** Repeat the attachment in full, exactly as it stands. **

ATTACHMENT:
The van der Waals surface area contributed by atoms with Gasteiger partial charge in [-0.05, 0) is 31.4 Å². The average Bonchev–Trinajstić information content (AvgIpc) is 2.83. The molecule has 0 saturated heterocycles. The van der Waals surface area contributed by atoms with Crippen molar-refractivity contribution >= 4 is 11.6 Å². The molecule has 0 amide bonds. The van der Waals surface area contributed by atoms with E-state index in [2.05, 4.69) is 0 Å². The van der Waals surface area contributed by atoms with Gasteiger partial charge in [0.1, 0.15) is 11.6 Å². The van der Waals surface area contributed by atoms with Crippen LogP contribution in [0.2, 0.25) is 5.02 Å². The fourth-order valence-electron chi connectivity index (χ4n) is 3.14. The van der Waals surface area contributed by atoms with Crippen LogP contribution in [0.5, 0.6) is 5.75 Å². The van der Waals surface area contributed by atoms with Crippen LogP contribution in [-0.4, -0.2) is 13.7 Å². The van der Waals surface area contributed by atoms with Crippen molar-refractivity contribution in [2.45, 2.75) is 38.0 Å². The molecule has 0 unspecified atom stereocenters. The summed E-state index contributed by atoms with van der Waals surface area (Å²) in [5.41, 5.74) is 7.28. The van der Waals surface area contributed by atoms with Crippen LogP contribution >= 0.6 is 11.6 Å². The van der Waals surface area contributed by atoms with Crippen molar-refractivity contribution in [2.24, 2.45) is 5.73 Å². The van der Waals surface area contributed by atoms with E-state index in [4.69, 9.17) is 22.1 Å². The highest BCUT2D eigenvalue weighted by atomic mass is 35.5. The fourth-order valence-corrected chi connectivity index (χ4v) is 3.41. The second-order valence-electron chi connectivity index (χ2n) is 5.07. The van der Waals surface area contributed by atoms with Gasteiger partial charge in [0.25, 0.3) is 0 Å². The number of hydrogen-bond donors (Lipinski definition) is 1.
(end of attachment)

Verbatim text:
The van der Waals surface area contributed by atoms with Gasteiger partial charge in [-0.05, 0) is 31.4 Å². The average Bonchev–Trinajstić information content (AvgIpc) is 2.83. The molecule has 0 saturated heterocycles. The van der Waals surface area contributed by atoms with Crippen molar-refractivity contribution >= 4 is 11.6 Å². The molecule has 0 amide bonds. The van der Waals surface area contributed by atoms with E-state index in [2.05, 4.69) is 0 Å². The van der Waals surface area contributed by atoms with Gasteiger partial charge in [0.1, 0.15) is 11.6 Å². The van der Waals surface area contributed by atoms with Crippen LogP contribution in [0.2, 0.25) is 5.02 Å². The fourth-order valence-electron chi connectivity index (χ4n) is 3.14. The van der Waals surface area contributed by atoms with Crippen LogP contribution in [0.5, 0.6) is 5.75 Å². The van der Waals surface area contributed by atoms with Crippen LogP contribution in [-0.4, -0.2) is 13.7 Å². The van der Waals surface area contributed by atoms with Crippen molar-refractivity contribution in [2.45, 2.75) is 38.0 Å². The molecule has 0 unspecified atom stereocenters. The summed E-state index contributed by atoms with van der Waals surface area (Å²) in [5.41, 5.74) is 7.28. The van der Waals surface area contributed by atoms with Crippen LogP contribution >= 0.6 is 11.6 Å². The van der Waals surface area contributed by atoms with Crippen molar-refractivity contribution in [2.24, 2.45) is 5.73 Å². The van der Waals surface area contributed by atoms with E-state index in [4.69, 9.17) is 22.1 Å². The highest BCUT2D eigenvalue weighted by atomic mass is 35.5. The fourth-order valence-corrected chi connectivity index (χ4v) is 3.41. The second-order valence-electron chi connectivity index (χ2n) is 5.07. The van der Waals surface area contributed by atoms with Gasteiger partial charge in [0.25, 0.3) is 0 Å². The number of hydrogen-bond donors (Lipinski definition) is 1.